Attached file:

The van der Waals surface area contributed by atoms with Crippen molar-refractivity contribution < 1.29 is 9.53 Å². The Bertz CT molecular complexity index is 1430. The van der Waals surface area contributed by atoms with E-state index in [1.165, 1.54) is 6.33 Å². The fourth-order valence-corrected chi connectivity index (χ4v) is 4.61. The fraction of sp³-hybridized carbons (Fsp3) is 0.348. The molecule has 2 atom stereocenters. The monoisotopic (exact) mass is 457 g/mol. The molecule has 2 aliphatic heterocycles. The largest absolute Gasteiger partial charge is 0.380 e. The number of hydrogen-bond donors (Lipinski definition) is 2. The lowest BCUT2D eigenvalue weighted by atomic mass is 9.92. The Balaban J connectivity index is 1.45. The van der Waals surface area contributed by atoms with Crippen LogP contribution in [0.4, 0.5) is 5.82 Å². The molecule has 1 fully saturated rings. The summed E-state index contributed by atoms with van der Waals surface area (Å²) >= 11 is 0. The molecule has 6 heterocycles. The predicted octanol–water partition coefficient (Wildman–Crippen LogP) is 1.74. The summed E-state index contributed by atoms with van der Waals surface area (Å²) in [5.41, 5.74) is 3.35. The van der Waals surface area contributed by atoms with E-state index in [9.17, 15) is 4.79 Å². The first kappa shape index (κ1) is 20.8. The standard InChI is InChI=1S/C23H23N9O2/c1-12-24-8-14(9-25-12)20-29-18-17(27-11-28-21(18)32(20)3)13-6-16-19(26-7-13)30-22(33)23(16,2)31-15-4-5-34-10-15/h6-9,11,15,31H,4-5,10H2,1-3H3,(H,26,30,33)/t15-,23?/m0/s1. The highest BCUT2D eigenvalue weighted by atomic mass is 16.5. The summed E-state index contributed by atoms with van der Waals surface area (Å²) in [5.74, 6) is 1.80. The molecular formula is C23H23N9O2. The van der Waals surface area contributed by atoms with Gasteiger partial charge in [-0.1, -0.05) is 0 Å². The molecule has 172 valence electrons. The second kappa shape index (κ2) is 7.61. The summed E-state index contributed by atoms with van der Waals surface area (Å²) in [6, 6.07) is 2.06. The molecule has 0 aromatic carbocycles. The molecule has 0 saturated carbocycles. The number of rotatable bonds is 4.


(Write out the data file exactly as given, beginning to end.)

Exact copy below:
The van der Waals surface area contributed by atoms with Crippen molar-refractivity contribution < 1.29 is 9.53 Å². The Bertz CT molecular complexity index is 1430. The van der Waals surface area contributed by atoms with E-state index in [1.165, 1.54) is 6.33 Å². The fourth-order valence-corrected chi connectivity index (χ4v) is 4.61. The fraction of sp³-hybridized carbons (Fsp3) is 0.348. The molecule has 2 atom stereocenters. The monoisotopic (exact) mass is 457 g/mol. The molecule has 2 aliphatic heterocycles. The largest absolute Gasteiger partial charge is 0.380 e. The number of hydrogen-bond donors (Lipinski definition) is 2. The lowest BCUT2D eigenvalue weighted by atomic mass is 9.92. The Balaban J connectivity index is 1.45. The van der Waals surface area contributed by atoms with Crippen LogP contribution in [0.4, 0.5) is 5.82 Å². The molecule has 1 fully saturated rings. The summed E-state index contributed by atoms with van der Waals surface area (Å²) >= 11 is 0. The molecule has 6 heterocycles. The predicted octanol–water partition coefficient (Wildman–Crippen LogP) is 1.74. The summed E-state index contributed by atoms with van der Waals surface area (Å²) in [5.41, 5.74) is 3.35. The van der Waals surface area contributed by atoms with E-state index in [9.17, 15) is 4.79 Å². The first kappa shape index (κ1) is 20.8. The standard InChI is InChI=1S/C23H23N9O2/c1-12-24-8-14(9-25-12)20-29-18-17(27-11-28-21(18)32(20)3)13-6-16-19(26-7-13)30-22(33)23(16,2)31-15-4-5-34-10-15/h6-9,11,15,31H,4-5,10H2,1-3H3,(H,26,30,33)/t15-,23?/m0/s1. The highest BCUT2D eigenvalue weighted by atomic mass is 16.5. The summed E-state index contributed by atoms with van der Waals surface area (Å²) in [5.74, 6) is 1.80. The molecular formula is C23H23N9O2. The van der Waals surface area contributed by atoms with Gasteiger partial charge in [-0.1, -0.05) is 0 Å². The molecule has 172 valence electrons. The second kappa shape index (κ2) is 7.61. The summed E-state index contributed by atoms with van der Waals surface area (Å²) in [6, 6.07) is 2.06. The molecule has 0 aromatic carbocycles. The molecule has 0 saturated carbocycles. The number of rotatable bonds is 4.